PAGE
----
"Time keeps on tickin', tickin', tickin', into the future..." --Steve Miller
I don’t know exactly when it was that I began to accumulate so many clocks. Years ago, I had only four or five clocks to change, when Spring would ‘spring forward,’ and Fall would "fall back."
Now, I find myself scurrying around the house, in a stress-filled ritual that takes an hour of its own, merely to rediscover the many clocks which, tonight, demanded my time.
The clocks, they are a-changin'--but in this house, when 'times change,' it takes a lot more time, than it used to.
One thing I do, that I'm not sure everybody does, is that I have certain clocks set 'faster' than others. Alarm clocks, ten to fifteen minutes. Office clocks, likewise. But I always keep my kitchen clocks and my watches as accurate as possible, so the last thing I see, going out the door, is the reality of my dilemna. Hey...time is short.
If you're not careful, even that car clock could throw you off, today.
It always amuses me, when otherwise intellegent people panic on airplanes, thinking they're going to miss their connections, simply because they refuse to change their watches, after takeoff.
"I always leave my watch set for home!" they'll boast, as if staying in the wrong time-zone is something to be proud of.
Honestly, does that approach ever really work, for anybody?
I subscribe to the old hippie adage:
"Be here now."And change your freakin' watch to where you are, Einstein!
Got a sec?
I must say, I liked the old 'Daylight Savings Time' routine, much better.
These days, it's March-and-November, when we jump back and forth (or forth and back, in truth) but I liked it much better, when it was in April-and-October. Congress somehow became convinced that we'd all save lots of money, if the sun was up more often, when we were driving home...or something.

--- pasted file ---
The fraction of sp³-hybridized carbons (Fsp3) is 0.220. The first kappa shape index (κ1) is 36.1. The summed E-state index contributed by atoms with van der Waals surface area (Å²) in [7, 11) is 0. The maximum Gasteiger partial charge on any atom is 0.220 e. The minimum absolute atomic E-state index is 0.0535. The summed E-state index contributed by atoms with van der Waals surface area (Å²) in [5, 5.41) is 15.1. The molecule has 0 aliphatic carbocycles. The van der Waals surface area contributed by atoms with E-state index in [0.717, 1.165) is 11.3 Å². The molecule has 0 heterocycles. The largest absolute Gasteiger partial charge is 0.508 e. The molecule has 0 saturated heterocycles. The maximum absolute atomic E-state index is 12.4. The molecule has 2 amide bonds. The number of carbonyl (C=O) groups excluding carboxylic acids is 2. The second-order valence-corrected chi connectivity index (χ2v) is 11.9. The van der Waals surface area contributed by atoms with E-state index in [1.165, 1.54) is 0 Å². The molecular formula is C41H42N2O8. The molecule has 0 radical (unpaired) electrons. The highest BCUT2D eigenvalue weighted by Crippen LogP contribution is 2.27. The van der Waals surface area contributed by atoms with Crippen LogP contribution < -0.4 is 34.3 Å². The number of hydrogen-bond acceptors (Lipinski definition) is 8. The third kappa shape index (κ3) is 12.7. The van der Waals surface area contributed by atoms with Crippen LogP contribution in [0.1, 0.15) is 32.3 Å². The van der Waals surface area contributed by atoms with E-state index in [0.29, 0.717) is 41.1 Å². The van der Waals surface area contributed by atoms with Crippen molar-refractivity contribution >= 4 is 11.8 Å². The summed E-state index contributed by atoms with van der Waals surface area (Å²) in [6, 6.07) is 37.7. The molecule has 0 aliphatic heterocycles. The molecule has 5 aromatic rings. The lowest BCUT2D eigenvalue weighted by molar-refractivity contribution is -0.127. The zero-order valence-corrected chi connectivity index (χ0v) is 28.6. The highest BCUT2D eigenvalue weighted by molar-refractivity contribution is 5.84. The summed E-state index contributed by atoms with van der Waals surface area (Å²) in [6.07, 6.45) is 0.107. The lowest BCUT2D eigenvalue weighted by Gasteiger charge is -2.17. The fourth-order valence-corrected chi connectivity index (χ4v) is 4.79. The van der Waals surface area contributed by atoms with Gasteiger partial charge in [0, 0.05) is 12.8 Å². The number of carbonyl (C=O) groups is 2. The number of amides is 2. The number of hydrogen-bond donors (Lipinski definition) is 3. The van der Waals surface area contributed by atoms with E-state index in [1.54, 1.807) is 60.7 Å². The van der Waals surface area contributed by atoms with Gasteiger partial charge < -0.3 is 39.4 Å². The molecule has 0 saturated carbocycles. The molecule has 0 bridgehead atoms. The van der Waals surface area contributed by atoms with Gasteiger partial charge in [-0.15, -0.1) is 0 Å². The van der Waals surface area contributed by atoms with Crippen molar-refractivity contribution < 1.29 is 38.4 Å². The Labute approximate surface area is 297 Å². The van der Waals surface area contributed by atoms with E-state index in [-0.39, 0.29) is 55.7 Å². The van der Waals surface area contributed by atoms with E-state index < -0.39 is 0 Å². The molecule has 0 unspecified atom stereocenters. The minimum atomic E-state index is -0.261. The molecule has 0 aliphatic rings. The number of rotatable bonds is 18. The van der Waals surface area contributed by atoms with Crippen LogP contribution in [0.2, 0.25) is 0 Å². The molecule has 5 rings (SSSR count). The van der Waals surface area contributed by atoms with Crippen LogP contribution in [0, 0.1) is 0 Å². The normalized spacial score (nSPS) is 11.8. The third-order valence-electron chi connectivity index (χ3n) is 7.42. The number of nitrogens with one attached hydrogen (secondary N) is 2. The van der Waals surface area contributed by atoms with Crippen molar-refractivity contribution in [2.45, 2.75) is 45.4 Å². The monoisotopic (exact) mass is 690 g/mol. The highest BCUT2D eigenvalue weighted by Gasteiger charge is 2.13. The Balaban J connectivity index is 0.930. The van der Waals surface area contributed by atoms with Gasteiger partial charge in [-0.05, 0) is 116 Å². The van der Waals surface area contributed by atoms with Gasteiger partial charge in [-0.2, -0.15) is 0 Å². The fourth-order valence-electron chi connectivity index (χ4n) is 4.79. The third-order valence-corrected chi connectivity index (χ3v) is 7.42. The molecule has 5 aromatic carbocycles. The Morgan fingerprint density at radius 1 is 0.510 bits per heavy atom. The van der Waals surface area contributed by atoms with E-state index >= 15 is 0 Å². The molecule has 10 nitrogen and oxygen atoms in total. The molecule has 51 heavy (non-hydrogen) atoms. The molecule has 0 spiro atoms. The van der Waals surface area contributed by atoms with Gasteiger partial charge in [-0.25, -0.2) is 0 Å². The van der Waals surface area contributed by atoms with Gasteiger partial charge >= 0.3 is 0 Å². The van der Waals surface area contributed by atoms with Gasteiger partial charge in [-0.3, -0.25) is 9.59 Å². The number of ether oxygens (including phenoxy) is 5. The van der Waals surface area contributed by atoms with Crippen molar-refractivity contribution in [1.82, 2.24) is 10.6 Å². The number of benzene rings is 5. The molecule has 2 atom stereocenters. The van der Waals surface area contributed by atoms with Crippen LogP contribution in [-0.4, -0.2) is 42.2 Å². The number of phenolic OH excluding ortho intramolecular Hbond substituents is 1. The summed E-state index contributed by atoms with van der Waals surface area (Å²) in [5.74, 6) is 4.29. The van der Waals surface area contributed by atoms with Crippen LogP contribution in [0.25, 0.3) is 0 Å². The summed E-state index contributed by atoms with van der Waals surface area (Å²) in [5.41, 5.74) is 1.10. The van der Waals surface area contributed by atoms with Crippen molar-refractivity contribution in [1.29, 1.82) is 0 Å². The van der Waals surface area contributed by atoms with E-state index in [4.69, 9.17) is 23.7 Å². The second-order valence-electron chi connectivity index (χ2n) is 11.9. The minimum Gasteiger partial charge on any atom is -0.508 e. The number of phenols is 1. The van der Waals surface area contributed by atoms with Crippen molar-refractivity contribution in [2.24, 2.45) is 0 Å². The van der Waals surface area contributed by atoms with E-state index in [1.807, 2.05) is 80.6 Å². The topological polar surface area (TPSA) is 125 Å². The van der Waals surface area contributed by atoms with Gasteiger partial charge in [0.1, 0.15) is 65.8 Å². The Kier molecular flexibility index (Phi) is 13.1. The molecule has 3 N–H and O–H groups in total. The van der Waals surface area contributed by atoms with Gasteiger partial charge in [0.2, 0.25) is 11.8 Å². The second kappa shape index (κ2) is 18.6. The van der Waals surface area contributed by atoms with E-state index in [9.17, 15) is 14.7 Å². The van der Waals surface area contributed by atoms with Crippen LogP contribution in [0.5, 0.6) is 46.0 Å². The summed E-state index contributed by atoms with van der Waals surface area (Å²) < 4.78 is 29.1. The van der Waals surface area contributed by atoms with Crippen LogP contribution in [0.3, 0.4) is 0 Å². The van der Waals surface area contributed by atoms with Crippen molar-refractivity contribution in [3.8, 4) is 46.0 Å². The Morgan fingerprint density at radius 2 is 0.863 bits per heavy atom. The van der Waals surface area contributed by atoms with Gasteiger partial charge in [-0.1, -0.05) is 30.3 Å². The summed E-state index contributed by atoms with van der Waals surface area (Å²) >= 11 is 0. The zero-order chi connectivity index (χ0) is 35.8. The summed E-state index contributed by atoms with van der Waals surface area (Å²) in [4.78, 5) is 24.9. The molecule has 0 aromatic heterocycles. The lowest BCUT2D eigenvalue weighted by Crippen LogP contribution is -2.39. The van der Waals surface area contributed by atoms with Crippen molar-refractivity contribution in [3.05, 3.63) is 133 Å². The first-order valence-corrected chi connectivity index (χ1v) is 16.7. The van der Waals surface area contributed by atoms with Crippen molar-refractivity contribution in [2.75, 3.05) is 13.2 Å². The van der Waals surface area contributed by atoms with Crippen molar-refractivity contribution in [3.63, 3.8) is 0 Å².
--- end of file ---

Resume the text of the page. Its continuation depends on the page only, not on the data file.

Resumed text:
Maybe it's just me, but as time goes by, I'm more and more resistant to change.
I'd like to know who 'took the minutes' at that hearing.
My kitchen clock is a pretty reasonable facsimile of the old “standard” clocks we had in elementary school, during the ‘50s. I found it in an old hardware store in Nashville--so dusty and shopworn, that the clerk couldn’t even remember whether or not it was for sale, let alone at what price!
How long had it been there?
Nobody knew; a long time.
I think they finally decided to charge me around $8 for it.
|This is the kitchen clock, |
which reminds me of the
pilfered courthouse clock,
which reminded me of all
the clocks in grade school.
In truth, this clock replicates yet another clock I had, just like it, back in Colorado--going back decades, now.
It, too, was a replica of that same old ‘school clock’ we all knew and loved/hated, but I am going to take a huge risk here, and confess to you that in procuring it, I may actually have committed a crime--and quite possibly, a federal crime:
I stole it.
That’s right, I took it.
I’m not proud of this, either...
It was 35 years ago. I’d been summoned to the Federal Courthouse in downtown Denver, sometime during the mid ‘70s, and I only remember that I had to wear a tie, and that is all I remember. No, I wasn’t a witness; nor a defendant, or a job applicant…but I’ll be darned if I can remember exactly why I was there!